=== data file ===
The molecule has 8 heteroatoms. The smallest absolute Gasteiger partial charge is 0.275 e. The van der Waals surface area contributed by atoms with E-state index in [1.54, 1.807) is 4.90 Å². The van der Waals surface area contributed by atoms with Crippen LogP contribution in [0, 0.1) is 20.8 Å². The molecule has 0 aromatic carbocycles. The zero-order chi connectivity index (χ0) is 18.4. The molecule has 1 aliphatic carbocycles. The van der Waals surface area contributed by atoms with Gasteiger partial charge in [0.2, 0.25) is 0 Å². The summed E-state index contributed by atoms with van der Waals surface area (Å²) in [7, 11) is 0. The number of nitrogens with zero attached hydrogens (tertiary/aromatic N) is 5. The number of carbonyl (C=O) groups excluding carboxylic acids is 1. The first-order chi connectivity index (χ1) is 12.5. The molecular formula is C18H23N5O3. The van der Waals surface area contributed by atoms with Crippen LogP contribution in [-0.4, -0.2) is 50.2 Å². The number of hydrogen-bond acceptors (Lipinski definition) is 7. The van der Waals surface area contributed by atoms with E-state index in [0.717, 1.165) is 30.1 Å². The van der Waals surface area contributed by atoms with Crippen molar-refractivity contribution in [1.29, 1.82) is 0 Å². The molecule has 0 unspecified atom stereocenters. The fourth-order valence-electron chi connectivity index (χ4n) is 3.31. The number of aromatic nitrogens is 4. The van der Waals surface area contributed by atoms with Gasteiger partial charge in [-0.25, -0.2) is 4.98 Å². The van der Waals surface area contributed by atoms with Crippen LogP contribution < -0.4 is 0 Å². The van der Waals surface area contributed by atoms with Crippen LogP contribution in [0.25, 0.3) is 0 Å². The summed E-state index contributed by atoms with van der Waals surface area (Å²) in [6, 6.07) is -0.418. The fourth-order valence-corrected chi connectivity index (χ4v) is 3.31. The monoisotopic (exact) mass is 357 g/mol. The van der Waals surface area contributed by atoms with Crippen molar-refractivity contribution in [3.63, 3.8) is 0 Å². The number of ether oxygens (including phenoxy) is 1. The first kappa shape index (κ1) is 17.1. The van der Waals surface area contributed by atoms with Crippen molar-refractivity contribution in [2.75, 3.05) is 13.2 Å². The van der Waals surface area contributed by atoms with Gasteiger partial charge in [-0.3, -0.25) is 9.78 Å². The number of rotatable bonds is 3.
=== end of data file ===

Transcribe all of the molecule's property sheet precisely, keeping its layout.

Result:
The molecule has 8 heteroatoms. The smallest absolute Gasteiger partial charge is 0.275 e. The van der Waals surface area contributed by atoms with E-state index in [1.54, 1.807) is 4.90 Å². The van der Waals surface area contributed by atoms with Crippen LogP contribution in [0, 0.1) is 20.8 Å². The molecule has 0 aromatic carbocycles. The zero-order chi connectivity index (χ0) is 18.4. The molecule has 1 aliphatic carbocycles. The van der Waals surface area contributed by atoms with Gasteiger partial charge in [0.2, 0.25) is 0 Å². The summed E-state index contributed by atoms with van der Waals surface area (Å²) in [7, 11) is 0. The number of nitrogens with zero attached hydrogens (tertiary/aromatic N) is 5. The number of carbonyl (C=O) groups excluding carboxylic acids is 1. The first-order chi connectivity index (χ1) is 12.5. The molecular formula is C18H23N5O3. The van der Waals surface area contributed by atoms with Crippen LogP contribution in [-0.4, -0.2) is 50.2 Å². The number of hydrogen-bond acceptors (Lipinski definition) is 7. The van der Waals surface area contributed by atoms with E-state index in [0.717, 1.165) is 30.1 Å². The van der Waals surface area contributed by atoms with Crippen molar-refractivity contribution in [1.29, 1.82) is 0 Å². The molecule has 0 unspecified atom stereocenters. The fourth-order valence-electron chi connectivity index (χ4n) is 3.31. The number of aromatic nitrogens is 4. The van der Waals surface area contributed by atoms with Gasteiger partial charge in [-0.25, -0.2) is 4.98 Å². The van der Waals surface area contributed by atoms with Crippen LogP contribution < -0.4 is 0 Å². The van der Waals surface area contributed by atoms with Crippen LogP contribution in [0.25, 0.3) is 0 Å². The summed E-state index contributed by atoms with van der Waals surface area (Å²) in [6, 6.07) is -0.418. The fourth-order valence-corrected chi connectivity index (χ4v) is 3.31. The monoisotopic (exact) mass is 357 g/mol. The van der Waals surface area contributed by atoms with Crippen molar-refractivity contribution in [3.63, 3.8) is 0 Å². The number of ether oxygens (including phenoxy) is 1. The first kappa shape index (κ1) is 17.1. The van der Waals surface area contributed by atoms with Crippen molar-refractivity contribution in [2.75, 3.05) is 13.2 Å². The van der Waals surface area contributed by atoms with Gasteiger partial charge in [-0.3, -0.25) is 9.78 Å². The number of rotatable bonds is 3.